TOKYO (AP) — Olympus Corp.'s former chairman, suspected of orchestrating a massive cover-up of losses at the Japanese camera and medical equipment maker, has been arrested, media reports said Thursday.
Prosecutors would not immediately confirm the reports by public broadcaster NHK and Kyodo News agency.
The reports said two other former Olympus executives as well as four consultants at other companies were also arrested. They are suspected of violating regulations on earnings reports, NHK said.
Tokyo-based Olympus said in a statement it took the reported arrest of former chairman and president Tsuyoshi Kikukawa seriously and promised to cooperate fully with the ongoing investigation. It did not know about the arrest but had seen media reports.
The scandal surfaced late last year when then Olympus President Michael Woodford raised questions about huge payments for financial advice and acquisitions of companies unrelated to the company's mainstay businesses.
Olympus at first denied any wrongdoing but later acknowledged it hid 117.7 billion yen ($1.5 billion) in investment losses dating back to the 1990s.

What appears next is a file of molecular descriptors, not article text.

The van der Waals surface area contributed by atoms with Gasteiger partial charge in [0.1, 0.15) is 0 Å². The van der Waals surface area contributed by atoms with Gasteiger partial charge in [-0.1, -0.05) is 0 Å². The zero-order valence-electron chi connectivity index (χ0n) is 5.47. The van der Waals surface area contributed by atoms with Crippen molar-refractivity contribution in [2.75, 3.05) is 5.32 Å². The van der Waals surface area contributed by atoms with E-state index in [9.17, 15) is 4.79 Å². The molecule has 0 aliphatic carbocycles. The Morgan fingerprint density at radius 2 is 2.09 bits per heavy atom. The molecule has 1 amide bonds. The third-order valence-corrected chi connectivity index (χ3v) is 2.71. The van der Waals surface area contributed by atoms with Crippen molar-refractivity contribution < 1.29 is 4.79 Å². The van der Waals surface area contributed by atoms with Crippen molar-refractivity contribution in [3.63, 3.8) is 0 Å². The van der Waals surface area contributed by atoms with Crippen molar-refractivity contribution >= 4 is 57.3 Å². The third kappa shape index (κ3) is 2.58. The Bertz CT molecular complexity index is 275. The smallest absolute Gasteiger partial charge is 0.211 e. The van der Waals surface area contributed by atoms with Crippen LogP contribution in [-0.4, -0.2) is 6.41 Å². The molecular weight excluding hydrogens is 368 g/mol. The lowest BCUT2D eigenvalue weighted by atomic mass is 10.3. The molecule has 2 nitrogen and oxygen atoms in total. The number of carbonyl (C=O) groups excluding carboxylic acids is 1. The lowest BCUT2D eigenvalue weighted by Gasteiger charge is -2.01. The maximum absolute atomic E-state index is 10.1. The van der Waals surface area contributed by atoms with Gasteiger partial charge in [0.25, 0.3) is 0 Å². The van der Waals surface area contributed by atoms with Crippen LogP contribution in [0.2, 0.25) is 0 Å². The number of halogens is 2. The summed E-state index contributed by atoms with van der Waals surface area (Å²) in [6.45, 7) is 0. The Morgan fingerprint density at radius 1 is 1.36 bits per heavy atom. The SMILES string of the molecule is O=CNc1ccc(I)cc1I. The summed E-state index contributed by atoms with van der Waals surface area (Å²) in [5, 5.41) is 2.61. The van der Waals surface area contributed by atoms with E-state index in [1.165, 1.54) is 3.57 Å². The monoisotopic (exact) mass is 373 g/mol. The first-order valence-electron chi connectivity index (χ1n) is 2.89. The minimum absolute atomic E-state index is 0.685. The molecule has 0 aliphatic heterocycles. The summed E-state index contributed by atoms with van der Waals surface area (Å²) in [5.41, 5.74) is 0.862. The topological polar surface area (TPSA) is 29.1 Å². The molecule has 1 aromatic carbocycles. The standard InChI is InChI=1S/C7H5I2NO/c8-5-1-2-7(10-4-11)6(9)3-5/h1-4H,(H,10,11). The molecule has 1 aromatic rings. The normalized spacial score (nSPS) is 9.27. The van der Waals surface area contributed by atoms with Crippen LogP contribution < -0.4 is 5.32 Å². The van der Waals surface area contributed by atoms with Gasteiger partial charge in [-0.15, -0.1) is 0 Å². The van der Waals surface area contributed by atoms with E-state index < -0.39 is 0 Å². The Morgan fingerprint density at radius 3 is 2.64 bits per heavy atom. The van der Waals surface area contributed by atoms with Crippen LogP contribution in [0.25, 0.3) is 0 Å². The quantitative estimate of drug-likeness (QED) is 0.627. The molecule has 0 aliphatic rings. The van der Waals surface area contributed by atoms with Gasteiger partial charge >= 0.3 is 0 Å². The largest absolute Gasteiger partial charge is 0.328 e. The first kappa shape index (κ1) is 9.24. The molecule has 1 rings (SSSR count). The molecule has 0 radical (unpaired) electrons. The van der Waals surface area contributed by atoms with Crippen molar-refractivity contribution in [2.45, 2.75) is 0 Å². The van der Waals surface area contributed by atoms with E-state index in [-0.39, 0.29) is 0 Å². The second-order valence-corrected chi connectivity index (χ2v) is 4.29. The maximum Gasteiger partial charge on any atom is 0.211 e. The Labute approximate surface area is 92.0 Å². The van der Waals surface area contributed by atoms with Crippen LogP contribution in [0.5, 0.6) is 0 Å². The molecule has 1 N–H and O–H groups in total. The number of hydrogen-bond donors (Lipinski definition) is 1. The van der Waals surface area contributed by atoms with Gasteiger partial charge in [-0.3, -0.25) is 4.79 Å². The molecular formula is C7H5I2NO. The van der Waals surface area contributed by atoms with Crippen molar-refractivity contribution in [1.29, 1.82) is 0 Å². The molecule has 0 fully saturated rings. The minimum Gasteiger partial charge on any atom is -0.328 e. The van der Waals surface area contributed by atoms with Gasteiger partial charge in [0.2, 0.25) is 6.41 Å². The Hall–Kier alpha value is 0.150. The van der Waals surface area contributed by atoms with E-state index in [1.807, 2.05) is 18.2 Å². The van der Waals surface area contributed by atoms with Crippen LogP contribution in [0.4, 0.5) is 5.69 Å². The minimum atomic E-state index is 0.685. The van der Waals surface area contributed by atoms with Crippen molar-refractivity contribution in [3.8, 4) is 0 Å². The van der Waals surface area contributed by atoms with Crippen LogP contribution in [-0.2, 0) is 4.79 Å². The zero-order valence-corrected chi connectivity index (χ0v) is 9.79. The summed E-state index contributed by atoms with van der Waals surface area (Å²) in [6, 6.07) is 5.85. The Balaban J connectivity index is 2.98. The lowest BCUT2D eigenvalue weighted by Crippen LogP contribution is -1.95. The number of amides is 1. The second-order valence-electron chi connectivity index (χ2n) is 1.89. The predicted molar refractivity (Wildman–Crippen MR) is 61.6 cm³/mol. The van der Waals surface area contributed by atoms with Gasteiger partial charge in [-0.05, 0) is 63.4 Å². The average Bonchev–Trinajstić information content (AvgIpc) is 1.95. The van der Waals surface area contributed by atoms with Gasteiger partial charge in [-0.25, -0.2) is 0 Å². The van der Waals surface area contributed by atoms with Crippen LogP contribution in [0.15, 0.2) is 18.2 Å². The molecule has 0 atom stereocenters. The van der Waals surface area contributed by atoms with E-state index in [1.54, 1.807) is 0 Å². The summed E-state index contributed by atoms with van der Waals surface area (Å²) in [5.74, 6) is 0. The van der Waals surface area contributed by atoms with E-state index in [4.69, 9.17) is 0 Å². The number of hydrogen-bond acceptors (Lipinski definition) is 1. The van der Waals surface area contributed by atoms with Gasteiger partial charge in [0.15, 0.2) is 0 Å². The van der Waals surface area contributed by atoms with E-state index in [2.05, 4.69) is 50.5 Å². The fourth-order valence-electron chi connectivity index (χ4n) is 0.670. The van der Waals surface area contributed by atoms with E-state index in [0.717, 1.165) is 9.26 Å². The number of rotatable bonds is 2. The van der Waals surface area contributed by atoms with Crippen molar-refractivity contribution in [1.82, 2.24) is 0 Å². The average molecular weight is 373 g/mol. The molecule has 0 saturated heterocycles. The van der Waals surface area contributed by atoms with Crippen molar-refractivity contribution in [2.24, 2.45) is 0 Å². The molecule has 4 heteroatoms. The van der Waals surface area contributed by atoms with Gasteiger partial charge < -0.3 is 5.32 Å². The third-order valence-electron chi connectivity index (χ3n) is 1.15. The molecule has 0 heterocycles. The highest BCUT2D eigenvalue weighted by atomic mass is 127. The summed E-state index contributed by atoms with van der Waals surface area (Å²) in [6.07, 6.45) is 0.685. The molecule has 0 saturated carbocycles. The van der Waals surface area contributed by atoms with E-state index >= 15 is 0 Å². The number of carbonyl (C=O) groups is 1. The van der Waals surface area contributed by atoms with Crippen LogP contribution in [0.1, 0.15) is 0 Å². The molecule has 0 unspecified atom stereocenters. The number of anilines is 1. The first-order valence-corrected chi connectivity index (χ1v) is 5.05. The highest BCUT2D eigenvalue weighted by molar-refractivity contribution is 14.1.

Kikukawa resigned from all posts at Olympus last year. The company is suing him and 18 other former and current executives for damages in the cover-up.
The scheme — which came to light only because Woodford blew the whistle — has raised serious questions about corporate governance in Japan, and whether major companies are complying adequately with global standards.
Olympus has carried out an internal probe, setting up an independent panel, and found that some executives were involved in the deception.
Woodford was fired in October after raising his concerns. He tried to make a comeback but gave up his fight after failing to win backing from major investors including Japanese megabanks.
Woodford, a British national and a rare foreigner to head a major Japanese company, had demanded the resignation of the entire board.
Prosecutors have been carrying out an investigation, and raided Olympus headquarters and Kikukawa's home last year.
Olympus barely met its mid-December deadline to avoid being removed from the Tokyo Stock Exchange by filing corrected earnings for the April-September first half and for the past five fiscal years. Its stock has plunged.